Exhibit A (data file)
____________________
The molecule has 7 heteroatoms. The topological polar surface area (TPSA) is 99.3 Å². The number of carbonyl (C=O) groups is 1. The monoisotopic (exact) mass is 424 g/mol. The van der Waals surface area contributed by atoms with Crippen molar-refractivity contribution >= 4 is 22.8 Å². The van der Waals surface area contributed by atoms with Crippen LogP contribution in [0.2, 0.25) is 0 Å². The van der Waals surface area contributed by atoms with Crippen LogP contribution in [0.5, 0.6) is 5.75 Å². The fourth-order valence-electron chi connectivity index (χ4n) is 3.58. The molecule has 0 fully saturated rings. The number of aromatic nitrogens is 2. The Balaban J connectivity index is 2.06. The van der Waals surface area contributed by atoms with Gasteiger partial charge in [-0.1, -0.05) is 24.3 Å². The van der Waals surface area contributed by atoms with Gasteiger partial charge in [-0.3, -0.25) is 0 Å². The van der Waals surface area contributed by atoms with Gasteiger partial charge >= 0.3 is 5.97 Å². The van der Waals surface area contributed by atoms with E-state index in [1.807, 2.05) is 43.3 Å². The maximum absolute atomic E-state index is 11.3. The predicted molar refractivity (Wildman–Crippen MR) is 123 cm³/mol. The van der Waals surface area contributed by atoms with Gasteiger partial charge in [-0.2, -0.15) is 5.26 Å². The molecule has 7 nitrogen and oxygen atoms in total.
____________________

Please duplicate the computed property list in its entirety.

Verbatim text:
The molecule has 7 heteroatoms. The topological polar surface area (TPSA) is 99.3 Å². The number of carbonyl (C=O) groups is 1. The monoisotopic (exact) mass is 424 g/mol. The van der Waals surface area contributed by atoms with Crippen molar-refractivity contribution >= 4 is 22.8 Å². The van der Waals surface area contributed by atoms with Crippen LogP contribution in [0.2, 0.25) is 0 Å². The van der Waals surface area contributed by atoms with Crippen LogP contribution in [0.5, 0.6) is 5.75 Å². The fourth-order valence-electron chi connectivity index (χ4n) is 3.58. The molecule has 0 fully saturated rings. The number of aromatic nitrogens is 2. The Balaban J connectivity index is 2.06. The van der Waals surface area contributed by atoms with Gasteiger partial charge in [-0.1, -0.05) is 24.3 Å². The van der Waals surface area contributed by atoms with Gasteiger partial charge in [-0.3, -0.25) is 0 Å². The van der Waals surface area contributed by atoms with Gasteiger partial charge >= 0.3 is 5.97 Å². The van der Waals surface area contributed by atoms with E-state index in [1.807, 2.05) is 43.3 Å². The maximum absolute atomic E-state index is 11.3. The predicted molar refractivity (Wildman–Crippen MR) is 123 cm³/mol. The van der Waals surface area contributed by atoms with Gasteiger partial charge in [-0.2, -0.15) is 5.26 Å². The molecule has 7 nitrogen and oxygen atoms in total.